Distinctive Court Style under Darius I: During the reign of Darius I, a distinctive court style emerged in Achaemenid luxury metalwork. Vessels took on characteristic shapes, including the likes of drinking horns and wine jars known as rhyta and amphorae in Greek. These vessels were often adorned with depictions of mythical beasts, contributing to the unique aesthetic of the Achaemenid court.

Shallow Cups and Bowls: The preferred drinking vessels at these regal banquets were shallow cups and bowls, referred to as Phialai. These vessels were not only functional but also objects of artistic expression. Ornamentation featured embossed lobes and stylized floral patterns, enhancing the overall elegance and sophistication of the Achaemenid metalwork.

Cultural Fusion in Design: Achaemenid luxury metalwork reflects a fusion of cultural influences, as these vessels were shaped not only by the skilled craftsmanship of the Persian artisans but also by the artistic inclinations borrowed from diverse regions within the vast empire.

The culmination of Art and Symbolism: Beyond their sheer beauty, these metal vessels carried profound symbolic meaning, embodying the wealth, authority, and cultural richness of the Achaemenid Empire. As vessels of both practical use and symbolic significance, they stand as tangible artifacts, providing a glimpse into the refined tastes and social dynamics of the Achaemenid Persian court.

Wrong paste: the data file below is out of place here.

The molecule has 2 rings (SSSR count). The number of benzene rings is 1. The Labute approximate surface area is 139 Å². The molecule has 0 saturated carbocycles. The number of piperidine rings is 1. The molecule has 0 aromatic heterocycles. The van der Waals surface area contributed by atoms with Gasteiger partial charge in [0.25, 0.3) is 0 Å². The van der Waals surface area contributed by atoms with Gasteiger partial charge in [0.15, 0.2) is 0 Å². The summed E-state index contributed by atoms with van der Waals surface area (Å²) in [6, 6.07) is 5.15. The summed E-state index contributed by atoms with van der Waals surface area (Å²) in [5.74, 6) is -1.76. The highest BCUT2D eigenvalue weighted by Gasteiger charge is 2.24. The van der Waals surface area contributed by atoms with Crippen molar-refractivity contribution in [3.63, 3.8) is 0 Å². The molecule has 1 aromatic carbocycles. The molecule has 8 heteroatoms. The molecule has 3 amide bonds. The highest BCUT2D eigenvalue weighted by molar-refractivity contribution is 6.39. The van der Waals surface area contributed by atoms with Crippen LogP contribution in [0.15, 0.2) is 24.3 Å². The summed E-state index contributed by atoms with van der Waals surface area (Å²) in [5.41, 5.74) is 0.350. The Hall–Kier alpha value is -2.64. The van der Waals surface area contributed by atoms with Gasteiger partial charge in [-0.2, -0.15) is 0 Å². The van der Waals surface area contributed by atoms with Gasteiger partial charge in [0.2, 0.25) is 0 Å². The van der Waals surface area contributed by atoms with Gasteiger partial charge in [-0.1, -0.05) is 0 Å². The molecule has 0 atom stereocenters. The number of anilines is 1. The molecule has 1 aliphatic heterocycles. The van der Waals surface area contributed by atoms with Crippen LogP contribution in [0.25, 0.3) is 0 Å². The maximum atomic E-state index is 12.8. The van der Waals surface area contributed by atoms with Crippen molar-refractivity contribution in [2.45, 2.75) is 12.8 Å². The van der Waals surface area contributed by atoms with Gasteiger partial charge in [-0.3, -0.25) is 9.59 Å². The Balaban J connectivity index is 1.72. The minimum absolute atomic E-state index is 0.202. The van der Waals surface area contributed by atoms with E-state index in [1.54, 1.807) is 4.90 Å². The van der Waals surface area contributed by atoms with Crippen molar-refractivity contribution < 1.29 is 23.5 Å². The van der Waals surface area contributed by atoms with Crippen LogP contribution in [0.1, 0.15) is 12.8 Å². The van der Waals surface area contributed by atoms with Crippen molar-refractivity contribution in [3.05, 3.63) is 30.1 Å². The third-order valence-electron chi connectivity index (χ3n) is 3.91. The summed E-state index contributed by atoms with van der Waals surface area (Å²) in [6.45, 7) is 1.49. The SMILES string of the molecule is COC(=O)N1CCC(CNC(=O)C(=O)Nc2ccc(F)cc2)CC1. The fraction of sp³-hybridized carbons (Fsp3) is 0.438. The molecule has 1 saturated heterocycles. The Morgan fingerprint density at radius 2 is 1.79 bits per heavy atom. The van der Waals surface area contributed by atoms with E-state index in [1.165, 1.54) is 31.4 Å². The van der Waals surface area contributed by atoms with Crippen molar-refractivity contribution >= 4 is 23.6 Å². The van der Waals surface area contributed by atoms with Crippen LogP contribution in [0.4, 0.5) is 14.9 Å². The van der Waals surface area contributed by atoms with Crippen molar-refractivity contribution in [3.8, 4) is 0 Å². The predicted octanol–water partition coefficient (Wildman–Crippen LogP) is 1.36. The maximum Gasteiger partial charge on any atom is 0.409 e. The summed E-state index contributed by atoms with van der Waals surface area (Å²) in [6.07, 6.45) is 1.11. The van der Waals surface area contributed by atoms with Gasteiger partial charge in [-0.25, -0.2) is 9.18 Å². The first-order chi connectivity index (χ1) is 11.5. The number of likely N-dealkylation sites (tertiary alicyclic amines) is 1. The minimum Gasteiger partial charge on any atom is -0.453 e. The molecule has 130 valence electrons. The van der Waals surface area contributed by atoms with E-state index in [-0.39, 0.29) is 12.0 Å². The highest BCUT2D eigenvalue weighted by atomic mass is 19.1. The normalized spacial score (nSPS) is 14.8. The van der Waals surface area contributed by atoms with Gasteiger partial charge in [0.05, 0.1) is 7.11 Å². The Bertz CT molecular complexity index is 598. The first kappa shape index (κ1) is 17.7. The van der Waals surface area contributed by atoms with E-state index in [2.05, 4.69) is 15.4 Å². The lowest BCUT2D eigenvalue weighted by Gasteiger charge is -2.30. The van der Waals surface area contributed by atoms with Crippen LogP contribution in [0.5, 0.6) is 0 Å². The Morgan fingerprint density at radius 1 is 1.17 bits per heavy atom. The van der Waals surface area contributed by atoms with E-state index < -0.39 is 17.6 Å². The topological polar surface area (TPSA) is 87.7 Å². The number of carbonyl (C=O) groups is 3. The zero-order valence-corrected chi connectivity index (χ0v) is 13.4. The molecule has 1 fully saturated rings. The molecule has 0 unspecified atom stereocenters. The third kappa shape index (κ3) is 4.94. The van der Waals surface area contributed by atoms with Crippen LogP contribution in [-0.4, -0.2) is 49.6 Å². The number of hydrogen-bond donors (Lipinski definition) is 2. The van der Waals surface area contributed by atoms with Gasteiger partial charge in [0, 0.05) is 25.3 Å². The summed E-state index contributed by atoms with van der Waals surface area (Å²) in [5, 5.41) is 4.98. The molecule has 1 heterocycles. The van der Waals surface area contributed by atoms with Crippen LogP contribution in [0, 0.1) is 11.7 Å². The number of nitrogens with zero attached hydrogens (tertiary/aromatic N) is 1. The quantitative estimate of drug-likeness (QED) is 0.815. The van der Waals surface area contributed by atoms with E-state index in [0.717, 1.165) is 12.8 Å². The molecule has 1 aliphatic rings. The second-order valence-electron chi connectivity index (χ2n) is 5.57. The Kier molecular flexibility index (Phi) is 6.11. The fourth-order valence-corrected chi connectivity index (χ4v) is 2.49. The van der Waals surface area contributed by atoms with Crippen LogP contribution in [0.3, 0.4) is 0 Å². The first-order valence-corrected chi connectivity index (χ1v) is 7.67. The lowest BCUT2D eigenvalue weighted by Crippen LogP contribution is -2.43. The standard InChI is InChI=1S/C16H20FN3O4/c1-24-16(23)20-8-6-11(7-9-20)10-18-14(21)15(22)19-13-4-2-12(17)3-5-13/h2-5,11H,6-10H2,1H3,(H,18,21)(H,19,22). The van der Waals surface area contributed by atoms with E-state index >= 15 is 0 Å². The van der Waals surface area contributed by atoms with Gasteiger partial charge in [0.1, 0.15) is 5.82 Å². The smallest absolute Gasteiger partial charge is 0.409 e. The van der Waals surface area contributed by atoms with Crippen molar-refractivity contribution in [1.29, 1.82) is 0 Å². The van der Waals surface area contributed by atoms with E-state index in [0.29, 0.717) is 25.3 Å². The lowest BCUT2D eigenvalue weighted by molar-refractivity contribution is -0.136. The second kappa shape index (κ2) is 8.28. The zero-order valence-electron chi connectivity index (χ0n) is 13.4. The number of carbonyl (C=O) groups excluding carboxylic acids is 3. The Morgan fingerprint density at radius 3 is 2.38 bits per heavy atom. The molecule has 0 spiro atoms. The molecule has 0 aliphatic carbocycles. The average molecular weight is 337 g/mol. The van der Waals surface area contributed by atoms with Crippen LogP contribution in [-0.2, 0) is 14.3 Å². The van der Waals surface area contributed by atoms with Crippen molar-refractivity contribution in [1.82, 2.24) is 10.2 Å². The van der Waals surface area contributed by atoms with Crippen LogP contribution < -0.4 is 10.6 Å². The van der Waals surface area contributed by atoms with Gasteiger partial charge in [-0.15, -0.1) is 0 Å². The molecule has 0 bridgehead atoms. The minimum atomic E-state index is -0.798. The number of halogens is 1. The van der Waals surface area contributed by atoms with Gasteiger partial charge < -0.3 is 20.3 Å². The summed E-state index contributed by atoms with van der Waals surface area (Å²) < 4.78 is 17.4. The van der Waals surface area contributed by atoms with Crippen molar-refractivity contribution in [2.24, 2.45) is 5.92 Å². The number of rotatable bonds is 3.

Gems and Coins: Artistic Signatures of the Western Achaemenid Empire

Semiprecious Stone Seals: Carved personal seals crafted from semiprecious stones played a significant role within the Achaemenid Empire. Widely used as a form of signature, these seals were impressed into clay, leaving behind distinctive marks. Notably, those originating in Asia Minor (modern-day Turkey) showcased a hybrid Greco-Persian style. The images depicted on these seals often resonated with the tastes of the Achaemenid aristocracy, portraying scenes of warfare and hunting.

Gems and Coins: Artistic Signatures of the Western Achaemenid Empire

Coinage in the Achaemenid Realm: The Lydians introduced coinage in the late seventh century BC, a concept swiftly embraced by the Greeks in the region. While coins did not circulate extensively within Achaemenid Iran, they continued to be minted in Asia Minor under Persian rule. Notably, Carian, Lycian, and Greek cities in the region also issued their coins. Around 500 BC, the Persians introduced a distinctive gold coin featuring the image of the king, a coin that the Greeks would later call a “daric,” named after Darius I.

Portraits of Authority: Achaemenid coins were not only a medium of exchange but also a canvas for artistic expression and political symbolism. The daric, adorned with the image of the king, became a notable example of this fusion. Additionally, other Achaemenid coins portrayed the satraps, the provincial governors who wielded authority over various regions within the empire. These portraits not only served as a representation of power but also reflected the cultural diversity present in the Achaemenid realm.